Glossary of Terms...
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Aeroponics. A cultivation technique in which plants are grown in an environment dependent on air rather than soil. In this system, seeds are embedded in foam stuffed into tiny pots that hold the stem and root mass in place. Plants are nurtured with light and a fine mist enriched with nutrients.
Alcohol extraction. A method commonly used to extract cannabinoids from cannabis plants. In this process, cannabis is first soaked in an alcohol, such as ethanol, to remove the plant material. The alcohol is removed through evaporation.
Anandamide. A major endocannabinoid naturally found in the body. Like 2-AG, anandamide is part of the body’s endocannabinoid system and alters functions like cognition, learning, memory, mood, other higher intellectual functions, and certain motor functions. THC is thought to produce psychoactive effects and alter these same functions in the body because it mimics the way anandamide interacts with the endocannabinoid system.
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Bioavailability. This term refers to the degree and rate at which a drug is absorbed by the body’s circulatory system. It’s an important measurement tool because it determines the correct dosage for non-intravenously administered drugs. For drugs, supplements, and herbs administered non-intravenously (such as through consumption, inhalation, or topical application) bioavailability designates the fraction of the ingested dose that eventually gets absorbed.
Broad spectrum. A cannabis product that contains more than just CBD, such as some minor cannabinoids and terpenes, but no THC.
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Cannabidiol. The second most prevalent cannabinoid in cannabis, after tetrahydrocannabinol (THC). Cannabidiol has been shown to calm the movements in people suffering from dystonia, a condition characterized by muscle spasms. Research also suggests that it may be helpful for the treatment of anxiety, movement disorders, and pain.
Cannabinoid 1 (CB1) receptor. CB1 receptors are found on the surface of certain cells, tissues, and organs, and help regulate biological function. CB1 receptors are present in several regions of the brain and spinal cord and, in lesser quantities, in other parts of the body, such as the endocrine glands and the gastrointestinal and urinary tracts. CB1 receptors mediate the effects of cannabinoids on these organs.
Cannabinoid. Not to be confused with cannabidiol (cannabidiol is a cannabinoid, but not all cannabinoids are cannabidiol), a cannabinoid is one of the diverse chemical compounds that acts on the endocannabinoid system receptors found throughout the body. These molecules include the endocannabinoids produced naturally in the body and phytocannabinoid from cannabis.
Capsule. A delivery method for CBD oils and extracts that’s easy to swallow (literally). Capsule products resemble the gel pills you’re used to seeing at your local pharmacy.
Certificate of analysis (COA). A document from an accredited laboratory certifying the amount of cannabinoids in a given product. This proof of analysis exists to benefit the consumer as much as the producer: It guarantees quality assurance for both parties. Reviewing the COA is a pro consumer move that helps you avoid mislabeled, low-quality, or fake products. A reputable company will always provide one.
Concentrates (or extracts). Cannabis concentrates, or extracts, are significantly more potent than a standard cannabis bud or flower. They are processed to keep only the most desirable medicinal compounds while removing excess plant material. Concentrates are often developed for medical applications.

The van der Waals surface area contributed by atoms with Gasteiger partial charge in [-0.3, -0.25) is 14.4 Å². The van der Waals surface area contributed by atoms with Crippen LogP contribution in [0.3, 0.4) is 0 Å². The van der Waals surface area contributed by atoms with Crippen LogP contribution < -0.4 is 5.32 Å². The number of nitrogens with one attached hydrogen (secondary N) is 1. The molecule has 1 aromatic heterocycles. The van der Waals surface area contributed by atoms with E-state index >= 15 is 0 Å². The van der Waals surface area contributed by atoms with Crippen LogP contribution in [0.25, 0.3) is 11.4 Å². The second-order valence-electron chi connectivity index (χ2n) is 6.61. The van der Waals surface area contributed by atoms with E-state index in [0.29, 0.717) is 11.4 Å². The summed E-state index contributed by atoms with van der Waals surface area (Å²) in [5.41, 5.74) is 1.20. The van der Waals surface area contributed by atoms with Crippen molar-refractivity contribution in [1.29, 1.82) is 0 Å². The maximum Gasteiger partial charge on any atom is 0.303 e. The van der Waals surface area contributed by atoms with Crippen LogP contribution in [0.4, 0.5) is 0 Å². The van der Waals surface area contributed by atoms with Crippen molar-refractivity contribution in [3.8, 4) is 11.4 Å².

CO2 extraction. The carbon-dioxide extraction process uses changes in temperature and pressure to create phase changes in carbon dioxide, gently drawing out the plant’s beneficial components. The result is clean, safe oil with a long shelf life.
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Decarboxylation. The process of applying heat to activate and release the CBD and tetrahydrocannabinol (THC) in cannabis.
Delivery method. How a drug enters the body in order to produce the desired therapeutic effects. The delivery method of a given drug can affect how quickly it starts working and how much of each dose gets absorbed by the body.
Delta-9 tetrahydrocannabinol. Known by the abbreviation THC, this is a primary cannabinoid found in cannabis and the one responsible for its psychoactive effects. Dosing The quantity of medicine prescribed at one time.
Dosing. CBD depends on therapeutic goals, as well as how it is ingested or applied.
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Edible. Any food containing some form of cannabis. Pot brownies are the most classic example, but nowadays, cannabis-infused edibles come in many other forms: candy, coffee, baked goods, martinis, even infused butter and cooking oil.
Endocannabinoid system. A complex system within the human body that affects many important functions, including how a person moves, feels, and reacts. It includes endocannabinoids, endocannabinoid receptors, and endocannabinoid enzymes.
Entourage effect. This phenomenon is all about teamwork: It’s the result of the many components in the cannabis plant interacting together with the human body to produce a stronger effect than any one component on its own. Full-spectrum CBD products combine CBD with other naturally occurring terpenes and cannabinoids (including THC) to be more effective than their isolate counterparts.
Ethanol extraction. Extraction using cold, high-grade alcohol gently pulls all the active compounds from the cannabis plant’s cellulose material, resulting in pure, full-spectrum hemp oil. Oils extracted using this method are further refined via chromatography to remove all remaining traces of ethanol.
Extraction. Extraction techniques are used to separate the chemical components of cannabis from the plant matrix.
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Farm Bill. United States Congress voted at the end of December 2018 to pass the Agriculture Improvement Act of 2018, more commonly referred to as the Farm Bill. This legislation made CBD products legal to purchase in all 50 states. Under the Farm Bill, industrial hemp (where CBD products are derived from) must contain less than .3 % THC. The power over industrial hemp regulation is shared by the state and federal governments. The Farm Bill also gave the FDA the authority to regulate cannabis products.